From mindless hauls, unnecessarily huge PR unboxings to uninspired new releases, the need for "more, more, more" here in the beauty community can be unrelenting. Truthfully, it leaves a bad taste in my mouth and makes me feel jaded, and the way in which it encourages excessive consumerism doesn't align with how I enjoy beauty. As someone who takes pride in carefully considered purchases and is unfazed by most new beauty launches, one of my favourite types of blog post to read are anti-hauls, whereby people think critically about products and talk about what they aren't going to by. Created by the fabulous Kimberly Clark (I miss her videos!), today I'm back with my second instalment (here's Anti-Haul #1) and in this anti-haul, I've tried to stay clear of the more obvious choices and choose products that perhaps you might find surprising coming from me. Sure, Benefit are tacky, Too Faced's cutesy image is gimmicky as hell and I have absolutely no interest in Kylie Jenner/Kim Kardashian makeup, but I hardly think that's anything new! It goes without saying, but if you love any of these products yourself, please don't let my opinion make you feel bad; in fact, feel free to tell me why you hauled them. Here are my reasons, however, why I won't be.
I like Glossier, I really do, but given the marketing hype over every single one of their releases and how inaccessible the brand is, I feel compelled to speak up whenever I don't like something they do. Perhaps it's the Libra in me, but it's important that I'm unbiased and provide balance here on my blog. In my last anti-haul post, I spoke about my disdain for Invisible Shield SPF 35 and today, I want to talk about Wowder, Glossier's finishing and setting powder.
Although Wowder came out some time ago now, I thought it might be interesting to revisit an older release because you end up discovering what's stood the test of time that way, which I don't think this has. I feel like no one's really talked about this product since it first came out and there are a few reasons why I think that is. Firstly, the packaging; the 'Wowder' name and logo are very Benefit-esque and seems a little off-brand with the rest of the line. Plus, I've heard the trampoline mesh is quite messy to work with (loose powders are way too much of a hassle for me and I'd rather stick with pressed), which again, isn't very fitting with Glossier's whole effortless and fuss-free vibe. Secondly, and my main gripe I have with Wowder; the abysmal three-shade colour range. Glossier state on their website that "no skin tone is HD-white", but no skin tone is just "Light/Medium", "Dark/Deep" and "Rich" either! For someone who's skin colouring is somewhere in the middle and who's never had trouble with bases, I know for a fact that Light/Medium is way too light for me and that Dark/Deep is way too dark, and although Glossier claim they're sheer, there have been complaints about the shade range and I really don't think powder formulas are as adaptable as liquids. I know Tarte were recently and deservedly criticised (some even going as far as to completely boycott the brand) for the white-washed shade range of their Shape Tape Foundation and in 2018, brands need to do better.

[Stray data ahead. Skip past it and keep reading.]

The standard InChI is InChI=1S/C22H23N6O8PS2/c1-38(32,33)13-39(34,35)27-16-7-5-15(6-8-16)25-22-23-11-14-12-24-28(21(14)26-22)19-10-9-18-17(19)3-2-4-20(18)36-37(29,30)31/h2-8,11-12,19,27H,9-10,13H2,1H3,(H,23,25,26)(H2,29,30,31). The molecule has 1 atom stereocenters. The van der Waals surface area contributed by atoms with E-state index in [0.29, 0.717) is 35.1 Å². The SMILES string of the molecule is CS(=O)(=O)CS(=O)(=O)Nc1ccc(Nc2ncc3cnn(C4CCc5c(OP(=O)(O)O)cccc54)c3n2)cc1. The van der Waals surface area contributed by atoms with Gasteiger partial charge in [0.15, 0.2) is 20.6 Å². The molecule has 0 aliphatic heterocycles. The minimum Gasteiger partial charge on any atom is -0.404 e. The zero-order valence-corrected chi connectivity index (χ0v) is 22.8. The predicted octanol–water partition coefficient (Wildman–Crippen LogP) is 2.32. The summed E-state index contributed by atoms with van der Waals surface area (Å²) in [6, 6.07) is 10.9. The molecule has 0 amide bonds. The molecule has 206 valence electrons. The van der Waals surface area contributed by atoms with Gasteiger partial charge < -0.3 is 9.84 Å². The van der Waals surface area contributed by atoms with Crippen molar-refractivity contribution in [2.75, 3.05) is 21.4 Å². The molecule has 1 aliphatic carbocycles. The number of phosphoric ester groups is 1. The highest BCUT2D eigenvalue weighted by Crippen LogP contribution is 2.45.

Warm-toned eyeshadows are all the rage at the moment and for the most part, I've really enjoyed this trend in makeup as it's opened me up to colours I didn't think suited my skin tone that are now actually some of my favourites. As my complexion is quite neutral, I don't like to lean overly warm (or cool, for that matter) with my makeup and as hyped up as the Urban Decay Naked Heat Eyeshadow Palette has been, this definitely wasn't for me. I get why people like it and in fact, I think it's the most groundbreaking thing Urban Decay have done with their Naked line in a long, long time, however, I do have my qualms with their Naked Petite Heat Palette. From looking at swatches online, I really don't see a discernible difference between the shades in the two palettes and as the people most interested in it are already likely to own the regular size, there's really no point in also owning the petite version.
At least when Urban Decay released their Naked Basics line some few years ago, they gave us something to complement their predominantly all-shimmer palettes, but I don't think any warm eyeshadow fan needs both Naked Heat palettes given how similar they are. I kind of feel like Urban Decay are beginning to milk their Naked range dry now and there's only so much more you can do with neutral eyeshadows! I think what attracts people to the Naked Petite Heat Palette is its size more so than anything else; it's cute, a fun play on the original and travel-friendly, but red and orange eyeshadow lovers probably have these shades elsewhere in their collection and even though I was never going to buy this palette myself, I don't think you should either.
When it comes to eyeshadow, I'm much more partial to shimmer and sparkle than an all-matte look and the whole dreamy and ethereal vibe of a glittery eye is something that I absolutely adore. When the Stila Magnificent Metals Glitter & Glow Liquid Eye Shadows were first released, however, I wasn't all that fussed by them (no particular reason, they just didn't grab my attention the way other glittery eyeshadows have) and swatching them in-store only confirmed this. First of all, I'm indifferent to the shade range; I don't hate it, but it most certainly doesn't excite me and I don't feel like there are any colours that I'd want to wear over and over again. Secondly, I find the glitter particles way too chunky for my liking and the silver sparkle also comes across as a little too harsh and overpowering. As much as I love my glitter, I prefer it in a more subtle and soft-focused form like the Urban Decay Moondust Eyeshadows or in something like an eyeshadow topper as opposed to an intensely pigmented liquid. My dream glittery eyeshadow is the Tom Ford Cream and Powder Eye Colour in Young Adonis and although it's almost three times the cost of Stila's, it is honestly one of the most beautiful things I've ever come across. I'll most likely end up splurging on this for my birthday later in the year!